Appraising Your Home - How itÂ’s Done and Why itÂ’s Necessary
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Appraising Your Home - How itÂ’s Done and Why itÂ’s Necessary

An appraisal of a home is an estimate or opinion which is based on supportable evidence and approved methods done by a state licensed or certified professional appraiser. He uses three different approaches to the appraisal process according to what type of property he is appraising....

An appraisal of a home is an estimate or opinion which is based on supportable evidence and approved methods done by a state licensed or certified professional appraiser. He uses three different approaches to the appraisal process according to what type of property he is appraising. The appraisal report will typically include a description of the property, the appraisers’ opinion of the properties’ condition, and its’ probable monetary value on the open market. In a Federally related transaction, which is one in that a federal institution (such as a bank) is involved in the sale of a residential property valued at $250,000 or above must have a professional appraisal report. A property valued less that that amount is exempt.

The three different approaches that the appraiser uses are called the sales comparison approach, the cost approach and the income capitalization process. For our purposes here, we will concentrate on the sales comparison approach, because generally this is the most reliable one used when appraising single family residences.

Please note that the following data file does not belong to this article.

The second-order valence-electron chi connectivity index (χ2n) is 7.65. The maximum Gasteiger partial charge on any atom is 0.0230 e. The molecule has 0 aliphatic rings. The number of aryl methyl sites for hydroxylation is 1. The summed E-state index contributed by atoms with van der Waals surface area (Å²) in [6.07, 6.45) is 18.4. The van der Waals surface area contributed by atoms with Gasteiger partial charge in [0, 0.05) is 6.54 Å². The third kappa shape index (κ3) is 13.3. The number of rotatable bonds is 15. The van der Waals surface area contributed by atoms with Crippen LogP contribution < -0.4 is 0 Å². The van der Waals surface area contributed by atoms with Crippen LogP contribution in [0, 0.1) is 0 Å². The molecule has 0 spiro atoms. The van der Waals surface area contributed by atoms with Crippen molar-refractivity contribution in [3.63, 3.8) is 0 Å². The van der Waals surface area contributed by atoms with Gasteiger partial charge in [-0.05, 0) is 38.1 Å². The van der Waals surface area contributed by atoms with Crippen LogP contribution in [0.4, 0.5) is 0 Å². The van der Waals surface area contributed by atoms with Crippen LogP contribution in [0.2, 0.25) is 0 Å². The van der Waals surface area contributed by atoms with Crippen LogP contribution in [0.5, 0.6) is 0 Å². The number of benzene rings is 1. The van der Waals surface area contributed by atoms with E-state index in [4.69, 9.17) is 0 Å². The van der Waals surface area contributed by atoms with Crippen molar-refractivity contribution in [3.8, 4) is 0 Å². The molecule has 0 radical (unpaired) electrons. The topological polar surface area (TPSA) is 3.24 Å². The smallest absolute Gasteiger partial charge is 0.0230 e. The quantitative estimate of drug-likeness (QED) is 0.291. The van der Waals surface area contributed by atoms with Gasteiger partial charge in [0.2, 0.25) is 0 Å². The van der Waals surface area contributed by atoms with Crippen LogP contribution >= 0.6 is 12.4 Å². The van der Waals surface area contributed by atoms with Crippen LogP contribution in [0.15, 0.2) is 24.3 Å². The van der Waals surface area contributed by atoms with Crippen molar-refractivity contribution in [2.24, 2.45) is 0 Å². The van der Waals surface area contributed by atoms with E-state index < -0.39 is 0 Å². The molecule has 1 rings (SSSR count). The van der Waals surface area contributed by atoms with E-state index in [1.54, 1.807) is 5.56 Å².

In the sales comparison approach, the appraiser uses the “principle of substitution”. This is carried out by finding three or more properties that have sold in the last several months that are similar to the subject property, and also are located fairly close in distance to the subject property. He will then take into consideration any dissimilar features between the properties, and add and subtract these features in the comparable houses. Some of these adjustments could be from physical features (anything about the house or other buildings that are different from the subject property), off site influences (location to schools, shopping hospitals, good or bad neighborhood etc.) and the buyer-seller motivation and financing terms of the comparable house. Another important piece of information the appraiser will take into account is the time from the date of the sale of the comparable house. The appraiser will go through this process with each comparable house. By gathering this information, he will soon be able to assign a value to the subject property that is the adjusted sales price of the comparable houses that are most like the subject.

This is just basically in a nutshell how your house is appraised. But why do you need to spend the money on an appraisal? Well, for one example, many lenders won’t lend money to a buyer unless the house is appraised by a professional, licensed appraiser no matter what the house is valued at. If you’re going to sell your house, you surely would want to know what the true value is so you can set a good price! Also this would be one less step to do before closing takes place. Professional appraisal reports are also used to determine the house’s insurance value, and to determine property loses due to fire, storm damage, earthquake, tornado or other natural disasters. It’s also used to assess the property for taxes and to estimate remodeling costs.

All of these are excellent reasons to have your home appraised, but the most important one is to learn the true value of your home, especially if you are considering selling in the near future. You’ve put a lot of money into your home. You would be wise to put a little bit more into it by having it appraised!

Photo credit: morguefile.com/therew1l

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